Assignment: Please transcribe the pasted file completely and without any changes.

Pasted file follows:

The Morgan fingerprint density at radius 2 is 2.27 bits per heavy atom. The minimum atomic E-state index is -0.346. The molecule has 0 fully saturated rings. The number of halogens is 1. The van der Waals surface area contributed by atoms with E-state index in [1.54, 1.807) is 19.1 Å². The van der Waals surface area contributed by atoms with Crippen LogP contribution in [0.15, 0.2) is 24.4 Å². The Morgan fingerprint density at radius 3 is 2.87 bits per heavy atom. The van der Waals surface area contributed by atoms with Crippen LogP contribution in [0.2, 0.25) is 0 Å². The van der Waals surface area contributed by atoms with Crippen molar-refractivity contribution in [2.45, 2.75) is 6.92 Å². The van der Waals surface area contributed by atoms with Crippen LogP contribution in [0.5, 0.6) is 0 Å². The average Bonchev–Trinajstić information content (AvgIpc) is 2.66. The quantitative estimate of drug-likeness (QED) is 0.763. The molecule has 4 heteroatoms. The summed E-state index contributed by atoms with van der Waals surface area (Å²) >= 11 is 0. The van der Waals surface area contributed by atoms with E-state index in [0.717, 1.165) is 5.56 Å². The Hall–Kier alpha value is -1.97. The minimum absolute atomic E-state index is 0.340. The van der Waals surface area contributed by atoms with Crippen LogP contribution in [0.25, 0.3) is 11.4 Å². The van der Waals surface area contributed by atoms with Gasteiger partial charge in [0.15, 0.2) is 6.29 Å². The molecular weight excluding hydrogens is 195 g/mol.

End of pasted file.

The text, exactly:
The Morgan fingerprint density at radius 2 is 2.27 bits per heavy atom. The minimum atomic E-state index is -0.346. The molecule has 0 fully saturated rings. The number of halogens is 1. The van der Waals surface area contributed by atoms with E-state index in [1.54, 1.807) is 19.1 Å². The van der Waals surface area contributed by atoms with Crippen LogP contribution in [0.15, 0.2) is 24.4 Å². The Morgan fingerprint density at radius 3 is 2.87 bits per heavy atom. The van der Waals surface area contributed by atoms with Crippen LogP contribution in [0.2, 0.25) is 0 Å². The van der Waals surface area contributed by atoms with Crippen molar-refractivity contribution in [2.45, 2.75) is 6.92 Å². The van der Waals surface area contributed by atoms with Crippen LogP contribution in [0.5, 0.6) is 0 Å². The average Bonchev–Trinajstić information content (AvgIpc) is 2.66. The quantitative estimate of drug-likeness (QED) is 0.763. The molecule has 4 heteroatoms. The summed E-state index contributed by atoms with van der Waals surface area (Å²) >= 11 is 0. The van der Waals surface area contributed by atoms with E-state index in [0.717, 1.165) is 5.56 Å². The Hall–Kier alpha value is -1.97. The minimum absolute atomic E-state index is 0.340. The van der Waals surface area contributed by atoms with Crippen LogP contribution in [0.25, 0.3) is 11.4 Å². The van der Waals surface area contributed by atoms with Gasteiger partial charge in [0.15, 0.2) is 6.29 Å². The molecular weight excluding hydrogens is 195 g/mol.